The Office

Unlike the Mass (which is a single occurrence, although repeatable throughout the day), the Office structures multiple sessions of prayer at set hours during the day. Also, unlike the Mass which can be traced to direct institution by Christ, the Office has its origins in more generalized directions for continuous and watchful prayer (e.g., Ps. 119:164, Mark 13:34-35, Luke 11:2-4, 1 Thess. 5:17), which derive from the Jewish tradition of community prayer in the synagogue at specific times during the day. As learned from the Jewish custom, these prayers were at first only for the opening and closing hours of the day; gradually other fixed or "canonical" hours were added, and the final form was established by Benedict of Nursia in the first half of the 6th century. Benedict's Rule lays out very clearly the times and order of daily prayer, including recitation of the entire psalter over the course of the week; the Rule also specifies readings from scriptural and patristic texts at Matins. Since monks were responsible for the running of Rome's churches during this and the following century, the monastic office came to form the basis also for the secular office. These two uses, monastic and secular, remained the basis for daily prayer in the Western church throughout the Middle Ages, although --as one would expect-- with considerable local and seasonal variation.

As originated by Benedict, the office would occupy some four to five hours of a monk's day; with gradual and sometimes intense elaboration, the daily office at one point grew to where it was absorbing an astonishing ten to twelve hours, especially on the most important feasts. Reform of the Office was, obviously, a frequent refrain in those orders who split away from traditional Benedictine monasticism.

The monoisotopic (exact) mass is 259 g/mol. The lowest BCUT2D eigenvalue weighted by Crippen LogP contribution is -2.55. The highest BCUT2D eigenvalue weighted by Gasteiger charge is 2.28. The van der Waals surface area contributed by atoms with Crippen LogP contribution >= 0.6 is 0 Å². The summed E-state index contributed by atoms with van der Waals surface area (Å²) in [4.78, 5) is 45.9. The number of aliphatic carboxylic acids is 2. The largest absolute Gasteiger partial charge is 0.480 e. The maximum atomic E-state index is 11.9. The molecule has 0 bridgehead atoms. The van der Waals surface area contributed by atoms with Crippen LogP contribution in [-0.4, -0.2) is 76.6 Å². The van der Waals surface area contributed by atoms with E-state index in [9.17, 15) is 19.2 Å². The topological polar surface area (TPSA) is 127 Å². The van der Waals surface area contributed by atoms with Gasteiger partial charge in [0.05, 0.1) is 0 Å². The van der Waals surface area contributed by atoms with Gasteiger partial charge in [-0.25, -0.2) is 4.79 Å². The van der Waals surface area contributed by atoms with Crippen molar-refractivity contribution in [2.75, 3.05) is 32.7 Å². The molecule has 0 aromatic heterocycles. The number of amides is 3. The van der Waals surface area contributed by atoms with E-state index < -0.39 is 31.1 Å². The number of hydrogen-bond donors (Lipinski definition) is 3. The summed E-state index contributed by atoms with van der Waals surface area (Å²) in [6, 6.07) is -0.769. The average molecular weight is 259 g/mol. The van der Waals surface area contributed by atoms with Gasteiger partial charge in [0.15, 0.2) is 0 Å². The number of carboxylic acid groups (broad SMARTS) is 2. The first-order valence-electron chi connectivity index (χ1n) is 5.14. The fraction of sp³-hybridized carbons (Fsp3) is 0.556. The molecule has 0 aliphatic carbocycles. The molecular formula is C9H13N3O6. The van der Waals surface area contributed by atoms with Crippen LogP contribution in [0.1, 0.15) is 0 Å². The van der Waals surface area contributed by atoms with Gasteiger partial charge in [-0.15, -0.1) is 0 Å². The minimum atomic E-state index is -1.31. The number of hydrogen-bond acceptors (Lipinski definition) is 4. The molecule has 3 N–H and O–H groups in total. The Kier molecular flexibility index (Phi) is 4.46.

The eight services, with a highly simplified outline of their times (which would have varied according to local custom, as well as geographical and seasonal determination of the amount of daylight available):

Matins 2:30 am
Lauds 5:00
Prime 6:00
Terce 9:00 (the daily Mass usually took place after Terce)
Sext noon
None 3:00 pm
Vespers 4:30
Compline 6:00

 A breviary unites all the chants and texts needed for the celebration of the Divine Office. It combines the separate books that contained prayers (the collectar), Matins lessons (the office lectionary), chants (antiphonal and choir psalter), and ordinary chants and readings (the diurnal). The individual texts may be indicated only by their incipit. Breviaries are often small portable books, usually smaller than antiphonals. Breviaries meant for use in choir can contain musical notation , but those for private recitation of the Office, which was increasingly common in the later Middle Ages, are not notated. Some luxurious breviaries are fancifully decorated but many are modest books devoid of illumination .

Smith Western MS 16, f. 116v:A breviary from 12th century Auvergne. Med/Ren Frag. 24, f. 1: A breviary from 13th century Flanders.
Med/Ren Frag. 09, recto:A breviary from 15th century northern Italy. General MS143An orational for the office, produced by stencil in France in 1779.